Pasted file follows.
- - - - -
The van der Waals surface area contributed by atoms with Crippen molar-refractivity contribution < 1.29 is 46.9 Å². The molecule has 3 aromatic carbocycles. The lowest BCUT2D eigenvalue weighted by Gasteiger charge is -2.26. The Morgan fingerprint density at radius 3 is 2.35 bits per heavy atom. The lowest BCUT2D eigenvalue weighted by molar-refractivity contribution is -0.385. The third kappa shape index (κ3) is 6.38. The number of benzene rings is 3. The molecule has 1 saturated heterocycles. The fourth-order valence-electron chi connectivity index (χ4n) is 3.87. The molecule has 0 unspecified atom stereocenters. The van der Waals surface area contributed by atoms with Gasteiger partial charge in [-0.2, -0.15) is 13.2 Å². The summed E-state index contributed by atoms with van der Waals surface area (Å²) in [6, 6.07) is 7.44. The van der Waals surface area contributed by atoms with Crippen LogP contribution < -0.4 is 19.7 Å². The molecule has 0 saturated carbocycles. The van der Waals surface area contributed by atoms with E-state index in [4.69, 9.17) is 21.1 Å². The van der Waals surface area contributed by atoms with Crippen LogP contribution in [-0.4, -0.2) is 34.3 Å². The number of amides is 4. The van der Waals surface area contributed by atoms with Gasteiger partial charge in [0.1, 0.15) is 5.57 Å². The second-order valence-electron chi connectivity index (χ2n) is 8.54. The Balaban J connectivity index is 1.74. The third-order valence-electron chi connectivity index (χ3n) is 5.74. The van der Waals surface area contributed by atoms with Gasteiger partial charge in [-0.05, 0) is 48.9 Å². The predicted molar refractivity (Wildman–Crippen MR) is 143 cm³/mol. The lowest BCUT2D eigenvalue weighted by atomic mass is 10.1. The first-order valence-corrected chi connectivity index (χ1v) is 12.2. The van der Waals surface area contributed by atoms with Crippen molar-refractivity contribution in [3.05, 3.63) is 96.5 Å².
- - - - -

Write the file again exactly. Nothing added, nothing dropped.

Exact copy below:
The van der Waals surface area contributed by atoms with Crippen molar-refractivity contribution < 1.29 is 46.9 Å². The molecule has 3 aromatic carbocycles. The lowest BCUT2D eigenvalue weighted by Gasteiger charge is -2.26. The Morgan fingerprint density at radius 3 is 2.35 bits per heavy atom. The lowest BCUT2D eigenvalue weighted by molar-refractivity contribution is -0.385. The third kappa shape index (κ3) is 6.38. The number of benzene rings is 3. The molecule has 1 saturated heterocycles. The fourth-order valence-electron chi connectivity index (χ4n) is 3.87. The molecule has 0 unspecified atom stereocenters. The van der Waals surface area contributed by atoms with Gasteiger partial charge in [-0.2, -0.15) is 13.2 Å². The summed E-state index contributed by atoms with van der Waals surface area (Å²) in [6, 6.07) is 7.44. The van der Waals surface area contributed by atoms with Crippen LogP contribution < -0.4 is 19.7 Å². The molecule has 0 saturated carbocycles. The van der Waals surface area contributed by atoms with E-state index in [4.69, 9.17) is 21.1 Å². The van der Waals surface area contributed by atoms with Crippen LogP contribution in [-0.4, -0.2) is 34.3 Å². The number of amides is 4. The van der Waals surface area contributed by atoms with Gasteiger partial charge in [0.1, 0.15) is 5.57 Å². The second-order valence-electron chi connectivity index (χ2n) is 8.54. The Balaban J connectivity index is 1.74. The third-order valence-electron chi connectivity index (χ3n) is 5.74. The van der Waals surface area contributed by atoms with Gasteiger partial charge in [-0.05, 0) is 48.9 Å². The predicted molar refractivity (Wildman–Crippen MR) is 143 cm³/mol. The lowest BCUT2D eigenvalue weighted by atomic mass is 10.1. The first-order valence-corrected chi connectivity index (χ1v) is 12.2. The van der Waals surface area contributed by atoms with Crippen molar-refractivity contribution in [3.05, 3.63) is 96.5 Å².